End nears for Bre-X class actions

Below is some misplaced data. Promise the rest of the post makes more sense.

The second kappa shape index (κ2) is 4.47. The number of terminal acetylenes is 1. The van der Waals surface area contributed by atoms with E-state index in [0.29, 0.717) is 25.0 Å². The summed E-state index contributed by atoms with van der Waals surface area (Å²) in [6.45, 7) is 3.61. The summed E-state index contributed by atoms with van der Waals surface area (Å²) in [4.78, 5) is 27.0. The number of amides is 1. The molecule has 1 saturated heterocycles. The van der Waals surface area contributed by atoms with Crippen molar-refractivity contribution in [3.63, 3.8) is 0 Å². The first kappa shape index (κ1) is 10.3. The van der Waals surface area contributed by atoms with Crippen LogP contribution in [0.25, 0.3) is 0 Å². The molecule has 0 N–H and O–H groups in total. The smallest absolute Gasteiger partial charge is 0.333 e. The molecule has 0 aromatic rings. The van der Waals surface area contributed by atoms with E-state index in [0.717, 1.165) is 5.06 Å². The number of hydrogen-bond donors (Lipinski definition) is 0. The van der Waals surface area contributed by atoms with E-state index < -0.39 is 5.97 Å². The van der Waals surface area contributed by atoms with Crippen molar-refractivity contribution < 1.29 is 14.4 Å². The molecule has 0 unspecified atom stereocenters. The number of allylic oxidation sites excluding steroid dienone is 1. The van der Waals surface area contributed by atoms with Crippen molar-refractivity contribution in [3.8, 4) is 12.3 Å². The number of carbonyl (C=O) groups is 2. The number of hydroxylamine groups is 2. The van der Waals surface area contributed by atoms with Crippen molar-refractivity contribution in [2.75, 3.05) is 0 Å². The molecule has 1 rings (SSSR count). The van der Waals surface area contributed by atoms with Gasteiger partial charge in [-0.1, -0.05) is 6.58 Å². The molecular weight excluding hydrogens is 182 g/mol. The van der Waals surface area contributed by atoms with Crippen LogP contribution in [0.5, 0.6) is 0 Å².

first_img Related news Sutts, Strosberg LLP, a Windsor, Ont.-based class action law firm, says that it will ask the courts to dismiss the last remaining suits in the Bre-X scandal, concluding that there’s no reasonable prospect of collecting, even if they are successful. The firm said Monday it will bring a motion before Justice Perrell on February 20 seeking to dismiss the remaining Bre-X class actions without costs. “Over the last year, the actions by Bre-X’s trustee in bankruptcy in Ontario, Alberta and the Cayman Islands have been dismissed and a Mareva injunction in the Cayman Islands has been dissolved,” it notes. Sutts, Strosberg says that the plaintiffs’ attorney, Harvey Strosberg, has concluded that the dissolving of the Mareva injunction — a form of asset freeze order — in the Cayman Islands means, “that there is no reasonable prospect of a recovery even if this class action was ultimately successful.” Among other things, the legal firm notes that it will also seek an order declaring that US$573,908.77 in trust should be allocated 67% to the Ontario Class and 33% to the U.S. Class. It also seeks over $450,000 in legal fees, noting that it has completed $1.65 million in unbilled work on the case. And, an order declaring that approximately $4.2 million should be paid to the Access to Justice Fund operated by the Law Foundation of Ontario; or, an order directing the trustee to operate a claims’ process. Sutts, Strosberg notes that the class actions, which originated in the Ontario Superior Court of Justice due to the Bre-X bankruptcy, are now the only remaining actions against the estate of David Walsh, Bre-X’s former president, his widow; its former chief geologist, John Felderhof, his former wife; Spartacus Corp.; and, Stephen McAnulty and Nancy McAnulty. Court approves data breach settlements with BMO, CIBC Keywords Lawsuits Universal life policies can’t be used for unlimited deposits, appeal court rulescenter_img Share this article and your comments with peers on social media James Langton Bitcoin surge doesn’t affect damages, B.C. court says Facebook LinkedIn Twitterlast_img read more

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